3. Polling sessions: Using something like Poll Everywhere or even Google Forms, students tell me what they want to hear about. I deliver. As much as I might think, but they need to know about such and such!, I also think, in certain instructional scenarios, like orientations or an in-class research workshop, it can be useful to let students play a role in determining the content I cover. Plus, it’s really nice not having to prep a lesson plan in advance. Letting students drive = timesaver.

Flip It!: Some Thoughts on Flipped Classrooms

As an instruction librarian, and as a museum educator, I’ve never had a traditional classroom – instead I’ve had classroom visits, time carved out for after-school programs, all-day camps, outreach events, drop-in workshops, etc. Given my lack of a traditional classroom, I find things like flipped classrooms intriguing. A flipped classroom is essentially where students view/read/otherwise consume lecture content outside of class and do homework, activities, or otherwise more hands-on work in class. By partnering with a classroom teacher students could, for instance, watch a quick lecture before attending a museum field trip workshop or complete some online quizzes before attending a one-shot library workshop.

Flipped Classroom graphic from the Center for Teaching and Learning at the University of Texas at Austin.

Flipped Classroom Resources:

  • Check out this great rundown on flipped classrooms from the Center for Teaching and Learning at the University of Texas at Austin.
  • For some ideas on using flipped models in the library, check out this ACRL article by Candice Benjes-Small and Katelyn Tucker.
  • The PBS NewsHour also has a good report on how some schools are trying out flipped methods.

One place that does a really nice job of outlining the potential benefits of the flipped model is Vanderbilt’s Center for Teaching. Their Flipping the Classrooms guide says that a flipped model accomplishes the following:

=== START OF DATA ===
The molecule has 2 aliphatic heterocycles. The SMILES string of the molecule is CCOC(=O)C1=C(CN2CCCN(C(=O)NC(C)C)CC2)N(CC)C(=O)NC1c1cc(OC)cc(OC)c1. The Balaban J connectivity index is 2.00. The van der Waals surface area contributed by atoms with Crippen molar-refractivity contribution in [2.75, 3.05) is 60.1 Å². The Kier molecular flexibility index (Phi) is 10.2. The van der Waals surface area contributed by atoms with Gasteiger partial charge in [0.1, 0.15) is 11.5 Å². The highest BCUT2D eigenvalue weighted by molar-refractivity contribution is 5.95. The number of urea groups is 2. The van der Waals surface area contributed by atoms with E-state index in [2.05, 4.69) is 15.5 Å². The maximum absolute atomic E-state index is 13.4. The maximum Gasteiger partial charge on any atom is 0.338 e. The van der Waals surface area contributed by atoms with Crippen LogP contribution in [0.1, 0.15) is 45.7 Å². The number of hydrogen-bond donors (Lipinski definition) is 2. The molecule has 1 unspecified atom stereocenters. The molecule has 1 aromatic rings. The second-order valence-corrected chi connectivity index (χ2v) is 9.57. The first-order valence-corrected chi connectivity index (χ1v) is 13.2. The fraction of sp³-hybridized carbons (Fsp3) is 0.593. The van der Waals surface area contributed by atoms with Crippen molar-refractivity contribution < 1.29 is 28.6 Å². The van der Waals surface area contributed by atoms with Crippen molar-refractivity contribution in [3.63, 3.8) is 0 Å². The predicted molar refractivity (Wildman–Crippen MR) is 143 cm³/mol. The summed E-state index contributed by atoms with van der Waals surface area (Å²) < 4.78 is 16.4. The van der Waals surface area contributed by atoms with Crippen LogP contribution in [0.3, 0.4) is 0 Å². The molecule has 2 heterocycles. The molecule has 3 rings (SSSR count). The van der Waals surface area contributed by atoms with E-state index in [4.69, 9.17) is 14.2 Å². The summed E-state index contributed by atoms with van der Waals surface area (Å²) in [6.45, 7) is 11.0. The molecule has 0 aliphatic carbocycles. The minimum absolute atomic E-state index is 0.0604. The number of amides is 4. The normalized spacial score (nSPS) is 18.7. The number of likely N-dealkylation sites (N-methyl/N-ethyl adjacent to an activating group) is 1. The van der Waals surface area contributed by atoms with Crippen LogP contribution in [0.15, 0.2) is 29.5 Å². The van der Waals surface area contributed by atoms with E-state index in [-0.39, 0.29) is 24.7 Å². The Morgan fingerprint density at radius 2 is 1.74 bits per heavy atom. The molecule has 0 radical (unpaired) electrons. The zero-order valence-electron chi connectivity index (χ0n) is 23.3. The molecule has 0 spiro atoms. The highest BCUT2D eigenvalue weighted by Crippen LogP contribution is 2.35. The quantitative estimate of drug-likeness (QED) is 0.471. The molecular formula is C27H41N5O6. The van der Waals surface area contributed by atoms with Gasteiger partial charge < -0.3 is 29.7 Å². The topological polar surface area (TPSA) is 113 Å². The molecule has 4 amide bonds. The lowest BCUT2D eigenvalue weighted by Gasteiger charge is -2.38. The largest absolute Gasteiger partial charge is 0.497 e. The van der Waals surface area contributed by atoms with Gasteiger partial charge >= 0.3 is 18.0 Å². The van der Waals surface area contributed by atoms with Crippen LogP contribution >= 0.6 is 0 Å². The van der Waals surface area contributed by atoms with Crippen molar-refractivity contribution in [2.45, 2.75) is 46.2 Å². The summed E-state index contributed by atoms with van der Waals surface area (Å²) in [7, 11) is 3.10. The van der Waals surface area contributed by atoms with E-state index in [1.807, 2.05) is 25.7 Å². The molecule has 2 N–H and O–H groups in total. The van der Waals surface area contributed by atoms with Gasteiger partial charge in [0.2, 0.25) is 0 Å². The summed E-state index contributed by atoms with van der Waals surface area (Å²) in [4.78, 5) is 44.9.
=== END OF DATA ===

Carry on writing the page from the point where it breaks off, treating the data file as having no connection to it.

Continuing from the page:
students gain first exposure prior to class – This can really be key, especially when you are having to inform students about a lot of complex information in a very short period of time, such as during an introduction to research session at a library or an after-school robotics workshop where you have to get through a lot of complex technical material in a brief period (if the second example sounds a tad specific it’s because it’s something I’ve taught before!).

Incentive to prepare for class – I’d imagine this could be engrained in students over time, if they keep showing up unprepared; though students are notorious for not reading ahead of time so I’m not entirely sure that they would be incentivized by something like video lectures either.

Method for assessment – Pre class quizzes and worksheets certainly ensure that students watch the video lectures; I haven’t had as much experience with this element of the flip model but I’d like to try it out more in the future; though I have to balance it out with the more informal education I do, or education that’s in partnership with a classroom or faculty instructor – my ability to administer “homework” is limited

In class activities that focus on higher cognitive skills – This is something I can really get behind. I like the flip model because it actually hits a number of different learning styles. Video lectures for those inclined to watch and listen; activities for those who prefer more hand’s on learning; group work and one on one time in the classroom to provide a variety of experiences.

But as much as I’m a huge proponent, and attempted practitioner, of the flipped model, I do think that there is something to be said for a classroom lecture, or a lecture that embeds discussion elements in it, something you can lose with an outside-of-class, video lecture format. And having a class activity can mean that students can fall through the cracks. I’ve been the lead teacher in a class of 20-odd 4th and 5th graders before and it’s hard to touch base with every person when they’re all, say, building Lego robots and asking random questions every 5 seconds. The same is true for library workshops where every student working on a different project; though college kids are generally less insistent than 10-year-olds when it comes to having their questions answered at least.